3 HVAC Repairs To Tackle This Fall

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With summer finally coming to a close, chances are your thoughts are on your favorite fall activities. No matter what fun-filled activity you enjoy, you shouldn't forget about your HVAC system. After all, the brief break between sweltering summer temps and bone-chilling winter temps won't last for long.

If your HVAC system needs a little TLC, now is a good time to get repairs done as soon as you can. Here's a brief list of repairs that should be at the top of your to-do list as summer gives way to fall weather.

Refrigerant Leaks

Refrigerant leaks are a common problem in air conditioning and heat pump systems. What makes this problem so annoying to deal with is that it's hard for the average person to spot a leak. Most people only notice a refrigerant leak when their HVAC system stops cooling or heating effectively. If you're lucky enough, you may be able to hear the leak while your HVAC system is running.

An ongoing refrigerant leak can lead to a host of other problems for your HVAC system, including eventual compressor failure. If you suspect your system is leaking refrigerant, have a professional check it out as soon as possible. Your HVAC specialist will have the proper tools and the right training to detect and correct leaks.

Bad HVAC Fans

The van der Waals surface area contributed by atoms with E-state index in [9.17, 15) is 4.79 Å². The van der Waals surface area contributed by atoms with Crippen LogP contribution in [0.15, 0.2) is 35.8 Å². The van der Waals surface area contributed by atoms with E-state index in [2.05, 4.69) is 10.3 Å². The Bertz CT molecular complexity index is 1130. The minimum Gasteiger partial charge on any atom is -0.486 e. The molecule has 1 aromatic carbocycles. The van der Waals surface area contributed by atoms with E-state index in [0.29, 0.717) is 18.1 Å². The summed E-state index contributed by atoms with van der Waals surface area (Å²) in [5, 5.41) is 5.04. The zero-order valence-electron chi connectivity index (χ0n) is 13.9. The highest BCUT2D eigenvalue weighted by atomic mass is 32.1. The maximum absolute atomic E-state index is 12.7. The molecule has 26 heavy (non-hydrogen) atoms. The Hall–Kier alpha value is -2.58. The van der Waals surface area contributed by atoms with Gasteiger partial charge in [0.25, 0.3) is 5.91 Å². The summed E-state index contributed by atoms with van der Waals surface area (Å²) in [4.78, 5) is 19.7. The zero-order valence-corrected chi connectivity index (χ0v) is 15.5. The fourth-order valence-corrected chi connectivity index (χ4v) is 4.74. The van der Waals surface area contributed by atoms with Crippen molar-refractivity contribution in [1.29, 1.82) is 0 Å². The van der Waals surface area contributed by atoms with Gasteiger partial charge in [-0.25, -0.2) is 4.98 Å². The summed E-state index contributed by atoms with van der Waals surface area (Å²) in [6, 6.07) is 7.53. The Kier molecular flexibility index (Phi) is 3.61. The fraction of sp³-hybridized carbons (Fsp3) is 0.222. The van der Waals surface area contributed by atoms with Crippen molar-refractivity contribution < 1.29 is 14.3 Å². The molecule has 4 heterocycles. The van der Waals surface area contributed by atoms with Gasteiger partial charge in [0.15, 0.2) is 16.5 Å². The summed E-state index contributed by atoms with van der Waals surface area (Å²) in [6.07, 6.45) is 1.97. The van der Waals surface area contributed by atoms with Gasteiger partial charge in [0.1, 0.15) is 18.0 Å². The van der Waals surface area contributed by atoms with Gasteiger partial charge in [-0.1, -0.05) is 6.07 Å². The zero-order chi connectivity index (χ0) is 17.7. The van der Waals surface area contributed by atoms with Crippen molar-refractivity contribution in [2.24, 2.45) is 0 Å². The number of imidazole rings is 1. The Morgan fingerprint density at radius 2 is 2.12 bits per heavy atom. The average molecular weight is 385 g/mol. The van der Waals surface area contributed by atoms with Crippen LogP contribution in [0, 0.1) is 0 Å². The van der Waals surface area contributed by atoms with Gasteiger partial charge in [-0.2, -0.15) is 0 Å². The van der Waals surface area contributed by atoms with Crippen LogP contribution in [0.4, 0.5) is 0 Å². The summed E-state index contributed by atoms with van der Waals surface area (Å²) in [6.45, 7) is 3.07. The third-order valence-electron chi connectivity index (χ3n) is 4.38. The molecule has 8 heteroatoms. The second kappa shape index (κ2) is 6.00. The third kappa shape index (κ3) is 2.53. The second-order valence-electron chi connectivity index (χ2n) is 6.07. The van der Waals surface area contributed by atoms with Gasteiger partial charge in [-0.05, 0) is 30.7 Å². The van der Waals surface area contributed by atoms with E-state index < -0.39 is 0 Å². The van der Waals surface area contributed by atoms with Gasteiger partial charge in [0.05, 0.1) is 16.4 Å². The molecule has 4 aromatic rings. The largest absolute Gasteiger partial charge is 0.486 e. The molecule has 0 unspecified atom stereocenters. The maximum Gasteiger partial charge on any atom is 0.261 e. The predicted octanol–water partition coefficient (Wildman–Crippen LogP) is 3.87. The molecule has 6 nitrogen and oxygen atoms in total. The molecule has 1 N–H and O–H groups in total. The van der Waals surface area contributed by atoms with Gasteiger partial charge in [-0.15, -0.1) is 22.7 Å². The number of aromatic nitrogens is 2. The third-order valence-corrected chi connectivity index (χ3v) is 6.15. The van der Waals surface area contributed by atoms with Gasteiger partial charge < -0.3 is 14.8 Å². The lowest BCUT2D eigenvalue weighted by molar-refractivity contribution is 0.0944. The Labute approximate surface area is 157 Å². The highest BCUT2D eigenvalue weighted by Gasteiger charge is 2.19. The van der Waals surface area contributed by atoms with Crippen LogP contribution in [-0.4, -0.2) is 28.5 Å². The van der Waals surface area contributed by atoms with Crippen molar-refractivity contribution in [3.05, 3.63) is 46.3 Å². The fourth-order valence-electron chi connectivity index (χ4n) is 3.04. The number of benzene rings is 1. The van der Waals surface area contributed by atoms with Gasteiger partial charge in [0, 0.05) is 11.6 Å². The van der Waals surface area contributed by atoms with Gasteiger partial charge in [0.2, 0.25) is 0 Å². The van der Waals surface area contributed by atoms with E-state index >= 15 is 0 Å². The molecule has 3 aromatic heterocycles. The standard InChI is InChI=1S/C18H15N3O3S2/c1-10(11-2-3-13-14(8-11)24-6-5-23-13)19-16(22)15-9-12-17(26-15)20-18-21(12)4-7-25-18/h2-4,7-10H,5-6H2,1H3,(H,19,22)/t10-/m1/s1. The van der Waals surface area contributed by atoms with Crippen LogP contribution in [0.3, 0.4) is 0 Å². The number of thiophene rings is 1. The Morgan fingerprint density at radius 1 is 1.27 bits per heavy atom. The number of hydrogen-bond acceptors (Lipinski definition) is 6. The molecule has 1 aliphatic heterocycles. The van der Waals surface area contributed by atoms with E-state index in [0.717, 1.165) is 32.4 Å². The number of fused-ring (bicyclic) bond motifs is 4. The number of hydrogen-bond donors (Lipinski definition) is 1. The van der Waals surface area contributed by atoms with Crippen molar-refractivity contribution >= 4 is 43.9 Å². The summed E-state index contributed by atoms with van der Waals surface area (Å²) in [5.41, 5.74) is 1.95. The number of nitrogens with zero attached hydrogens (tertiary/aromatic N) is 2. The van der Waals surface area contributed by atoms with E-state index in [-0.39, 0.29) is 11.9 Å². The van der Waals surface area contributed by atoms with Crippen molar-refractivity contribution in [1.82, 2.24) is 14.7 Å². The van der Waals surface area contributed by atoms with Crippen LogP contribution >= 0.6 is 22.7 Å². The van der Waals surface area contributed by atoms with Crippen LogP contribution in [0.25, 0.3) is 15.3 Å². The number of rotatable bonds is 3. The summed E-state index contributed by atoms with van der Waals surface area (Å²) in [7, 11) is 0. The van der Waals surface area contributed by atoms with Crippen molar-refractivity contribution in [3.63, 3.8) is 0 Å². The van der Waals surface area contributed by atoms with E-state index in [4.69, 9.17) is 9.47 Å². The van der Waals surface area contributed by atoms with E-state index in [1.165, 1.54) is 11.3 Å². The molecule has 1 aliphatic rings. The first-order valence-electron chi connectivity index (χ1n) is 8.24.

Your HVAC system relies on two fans: one located inside your indoor HVAC unit that circulates conditioned air throughout your home and another contained within the outdoor cabinet that directs exhaust heat away from the condenser. Both fans can be beset by problems that affect their reliability and performance. It's not uncommon for the electric motors driving these fans to burn out prematurely due to old age, voltage issues, or lack of proper lubrication.

Needless to say, these fans are essential for your HVAC system's continued operation. If you're having issues with your HVAC system overheating or not delivering enough cool air, then you should have your fans checked out soon.

Condensate Drain Blockages

Your HVAC system features a system for routing excess condensate away from the unit. Over time, these passages can become blocked with grit and debris, preventing your HVAC unit from emptying its excess condensate. The resulting backup causes water to cascade over its collection pan, causing water leaks around the unit. A clogged condensate drain also encourages mold and mildew growth, as well as rust and corrosion.

For more information about HVAC repair, contact a company like Soco Air Conditioning.